Wednesday, February 11, 2015

Thunder in the 31st Century!

Thor Annual #6 is proof that a comics story need only have the basics to be good, satisfying entertainment. Heroes! Villains! A diabolical plan! Mix all of that in with a noted writer paired with talented artists, plot it so that you can fill 46 pages without sacrificing quality, and you've got yourself one pretty impressive "King-Size!" annual:

Good heavens--the "Minions of Menace"! How are you going to put that back on the rack?

Regrettably, the Minions of Menace never present themselves formally as the Minions of Menace, an oversight which should merit at least 20¢ being deducted from the cover price. On the other hand, this story featuring Thor and the Guardians of the Galaxy still packs enough goodness to give you your money's worth, even if its plot is by-the-numbers comics storytelling. Again, though, if it's done well, by-the-numbers can prove to be satisfying by the time we reach the final page.

The story begins normally enough--normally for the God of Thunder, that is, as he foils a terrorist plot that would have wiped out the entire city of New York. But as Thor seeks to disarm the group's nuclear reactor that shows signs of raging out of control, he finds that the forces being released are actually from the far future, where he is reluctantly retrieved.

It turns out that Thor's mysterious host finds the Thunder God's sudden appearance as much of an inconvenience as Thor himself, and so takes steps to rid himself of this powerful intruder. Yet Thor's final destination proves to be a considerably deadlier environment.

It's the only instance I can recall where outer space is shown to be near-fatal to Thor, and after only seconds of exposure--contradictory to the many instances where Thor has operated in space despite its harshness and lack of air and warmth. Fortunately, there are others in the vicinity, investigating a strange power beam--launched by one whose purpose will bind these heroes together in common cause.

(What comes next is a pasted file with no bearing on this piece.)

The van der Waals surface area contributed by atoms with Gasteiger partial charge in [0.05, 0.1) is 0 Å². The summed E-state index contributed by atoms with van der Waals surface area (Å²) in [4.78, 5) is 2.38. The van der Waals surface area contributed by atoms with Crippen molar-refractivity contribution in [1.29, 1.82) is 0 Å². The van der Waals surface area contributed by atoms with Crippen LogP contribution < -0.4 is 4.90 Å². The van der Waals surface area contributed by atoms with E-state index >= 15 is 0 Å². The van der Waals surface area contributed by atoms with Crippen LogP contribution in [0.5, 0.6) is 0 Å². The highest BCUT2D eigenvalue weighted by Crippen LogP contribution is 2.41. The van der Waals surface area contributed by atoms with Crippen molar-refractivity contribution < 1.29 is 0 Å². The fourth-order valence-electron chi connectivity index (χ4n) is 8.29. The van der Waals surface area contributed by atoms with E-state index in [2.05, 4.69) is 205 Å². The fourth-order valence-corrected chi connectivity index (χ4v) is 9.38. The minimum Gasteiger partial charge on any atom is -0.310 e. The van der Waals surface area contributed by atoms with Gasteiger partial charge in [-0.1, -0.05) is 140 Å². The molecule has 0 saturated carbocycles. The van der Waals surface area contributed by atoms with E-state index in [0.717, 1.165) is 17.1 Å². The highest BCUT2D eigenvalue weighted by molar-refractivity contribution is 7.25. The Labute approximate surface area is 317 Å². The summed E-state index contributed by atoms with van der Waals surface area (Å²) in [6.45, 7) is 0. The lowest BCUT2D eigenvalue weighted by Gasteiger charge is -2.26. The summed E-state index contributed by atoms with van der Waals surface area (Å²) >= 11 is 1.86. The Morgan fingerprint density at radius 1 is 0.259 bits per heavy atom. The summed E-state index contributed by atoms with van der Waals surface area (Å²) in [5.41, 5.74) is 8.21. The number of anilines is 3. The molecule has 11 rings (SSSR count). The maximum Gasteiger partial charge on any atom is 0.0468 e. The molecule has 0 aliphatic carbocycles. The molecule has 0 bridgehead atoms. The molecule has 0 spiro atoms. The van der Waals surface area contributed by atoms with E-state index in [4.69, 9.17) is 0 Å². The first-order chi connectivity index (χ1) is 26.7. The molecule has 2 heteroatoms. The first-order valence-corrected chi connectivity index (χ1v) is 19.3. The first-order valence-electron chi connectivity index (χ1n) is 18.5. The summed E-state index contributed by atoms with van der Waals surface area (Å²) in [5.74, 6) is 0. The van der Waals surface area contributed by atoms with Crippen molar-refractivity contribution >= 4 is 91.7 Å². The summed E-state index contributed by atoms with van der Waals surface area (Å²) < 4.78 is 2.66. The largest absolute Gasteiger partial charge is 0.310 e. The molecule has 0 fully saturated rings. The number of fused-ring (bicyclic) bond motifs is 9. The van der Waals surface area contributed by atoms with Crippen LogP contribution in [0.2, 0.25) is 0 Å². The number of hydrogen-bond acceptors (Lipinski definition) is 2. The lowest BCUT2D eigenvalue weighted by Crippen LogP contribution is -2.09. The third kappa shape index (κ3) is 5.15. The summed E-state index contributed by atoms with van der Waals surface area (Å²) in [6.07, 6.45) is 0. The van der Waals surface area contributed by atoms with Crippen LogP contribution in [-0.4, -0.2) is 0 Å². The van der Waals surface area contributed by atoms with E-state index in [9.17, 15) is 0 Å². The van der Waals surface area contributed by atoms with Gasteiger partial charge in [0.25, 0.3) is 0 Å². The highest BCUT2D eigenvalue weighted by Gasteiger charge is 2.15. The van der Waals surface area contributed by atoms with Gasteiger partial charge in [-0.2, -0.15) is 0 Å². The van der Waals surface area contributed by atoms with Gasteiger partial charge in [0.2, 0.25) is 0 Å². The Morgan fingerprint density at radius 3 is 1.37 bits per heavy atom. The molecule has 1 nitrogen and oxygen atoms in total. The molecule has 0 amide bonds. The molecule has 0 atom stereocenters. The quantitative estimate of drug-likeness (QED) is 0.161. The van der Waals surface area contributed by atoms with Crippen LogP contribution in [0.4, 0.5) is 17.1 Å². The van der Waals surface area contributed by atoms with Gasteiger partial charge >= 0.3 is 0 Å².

Assuming one of those heroes hasn't already fallen victim to the enemy, that is:

While Thor drip-dries in the Guardians' medical bay, it's time we learned who was behind not only Thor's displacement in time, but the power beam which will soon become a threat to Earth's solar system--none other than Korvac, currently holding court with his deadly minions.

Most of Korvac's hirelings have been snagged by writer Roger Stern from Giant-Size Defenders #3, where they faced off against that team as part of a contest between the Grandmaster and the Prime Mover. Since Korvac is still in his man/machine state and hasn't yet gained ultimate power as the being "Michael," and since this annual has a heck of a lot of pages to fill, Stern gives Korvac's origin generous attention for those readers unfamiliar with his history, as told by the villain himself.

The reason why Korvac is so manic about this hunk of rock he's transformed becomes more clear when he supplies another word for what he would see it lead to:

Why Korvac is taking such delight in causing Earth's destruction doesn't quite make sense; given his origin, his beef would seem to be with the Badoon, not the race they enslaved. Why not aim that beam toward the Badoon's sun, and satisfy his lust for revenge at the same time? No wonder his minions look confused.